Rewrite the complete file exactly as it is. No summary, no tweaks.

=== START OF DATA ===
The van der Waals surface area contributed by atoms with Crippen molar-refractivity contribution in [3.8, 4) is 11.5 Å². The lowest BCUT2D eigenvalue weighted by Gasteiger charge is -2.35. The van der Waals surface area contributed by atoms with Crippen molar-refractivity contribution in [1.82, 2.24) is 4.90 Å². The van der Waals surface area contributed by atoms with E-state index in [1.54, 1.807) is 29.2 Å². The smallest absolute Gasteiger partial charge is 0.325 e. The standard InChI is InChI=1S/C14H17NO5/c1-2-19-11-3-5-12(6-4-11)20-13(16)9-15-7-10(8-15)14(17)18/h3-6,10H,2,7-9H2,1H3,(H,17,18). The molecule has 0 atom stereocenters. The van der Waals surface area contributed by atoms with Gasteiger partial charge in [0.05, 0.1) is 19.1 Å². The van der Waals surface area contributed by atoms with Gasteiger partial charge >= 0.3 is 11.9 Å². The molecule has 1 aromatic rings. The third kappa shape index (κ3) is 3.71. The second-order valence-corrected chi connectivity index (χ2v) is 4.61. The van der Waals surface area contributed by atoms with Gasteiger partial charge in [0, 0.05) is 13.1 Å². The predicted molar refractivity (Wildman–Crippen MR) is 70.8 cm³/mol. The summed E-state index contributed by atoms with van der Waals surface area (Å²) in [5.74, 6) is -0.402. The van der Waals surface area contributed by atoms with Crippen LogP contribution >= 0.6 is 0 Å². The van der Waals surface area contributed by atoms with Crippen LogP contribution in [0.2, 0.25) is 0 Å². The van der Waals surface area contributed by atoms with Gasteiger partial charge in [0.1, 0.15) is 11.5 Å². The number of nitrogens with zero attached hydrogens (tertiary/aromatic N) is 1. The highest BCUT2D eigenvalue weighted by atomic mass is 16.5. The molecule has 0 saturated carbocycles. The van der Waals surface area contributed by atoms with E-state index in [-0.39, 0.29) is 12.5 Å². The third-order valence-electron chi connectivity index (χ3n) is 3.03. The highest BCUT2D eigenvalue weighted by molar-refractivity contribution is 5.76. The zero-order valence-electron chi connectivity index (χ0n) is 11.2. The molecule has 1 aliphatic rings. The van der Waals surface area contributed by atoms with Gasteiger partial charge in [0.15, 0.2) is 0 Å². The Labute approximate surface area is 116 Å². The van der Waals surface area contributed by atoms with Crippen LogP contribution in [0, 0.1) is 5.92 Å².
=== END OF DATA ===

The van der Waals surface area contributed by atoms with Crippen molar-refractivity contribution in [3.8, 4) is 11.5 Å². The lowest BCUT2D eigenvalue weighted by Gasteiger charge is -2.35. The van der Waals surface area contributed by atoms with Crippen molar-refractivity contribution in [1.82, 2.24) is 4.90 Å². The van der Waals surface area contributed by atoms with E-state index in [1.54, 1.807) is 29.2 Å². The smallest absolute Gasteiger partial charge is 0.325 e. The standard InChI is InChI=1S/C14H17NO5/c1-2-19-11-3-5-12(6-4-11)20-13(16)9-15-7-10(8-15)14(17)18/h3-6,10H,2,7-9H2,1H3,(H,17,18). The molecule has 0 atom stereocenters. The van der Waals surface area contributed by atoms with Gasteiger partial charge in [0.05, 0.1) is 19.1 Å². The van der Waals surface area contributed by atoms with Gasteiger partial charge >= 0.3 is 11.9 Å². The molecule has 1 aromatic rings. The third kappa shape index (κ3) is 3.71. The second-order valence-corrected chi connectivity index (χ2v) is 4.61. The van der Waals surface area contributed by atoms with Gasteiger partial charge in [0, 0.05) is 13.1 Å². The predicted molar refractivity (Wildman–Crippen MR) is 70.8 cm³/mol. The summed E-state index contributed by atoms with van der Waals surface area (Å²) in [5.74, 6) is -0.402. The van der Waals surface area contributed by atoms with Crippen LogP contribution >= 0.6 is 0 Å². The van der Waals surface area contributed by atoms with Crippen LogP contribution in [0.2, 0.25) is 0 Å². The van der Waals surface area contributed by atoms with Gasteiger partial charge in [0.1, 0.15) is 11.5 Å². The number of nitrogens with zero attached hydrogens (tertiary/aromatic N) is 1. The highest BCUT2D eigenvalue weighted by atomic mass is 16.5. The molecule has 0 saturated carbocycles. The van der Waals surface area contributed by atoms with E-state index in [-0.39, 0.29) is 12.5 Å². The third-order valence-electron chi connectivity index (χ3n) is 3.03. The highest BCUT2D eigenvalue weighted by molar-refractivity contribution is 5.76. The zero-order valence-electron chi connectivity index (χ0n) is 11.2. The molecule has 1 aliphatic rings. The van der Waals surface area contributed by atoms with Gasteiger partial charge in [0.15, 0.2) is 0 Å². The Labute approximate surface area is 116 Å². The van der Waals surface area contributed by atoms with Crippen LogP contribution in [0, 0.1) is 5.92 Å².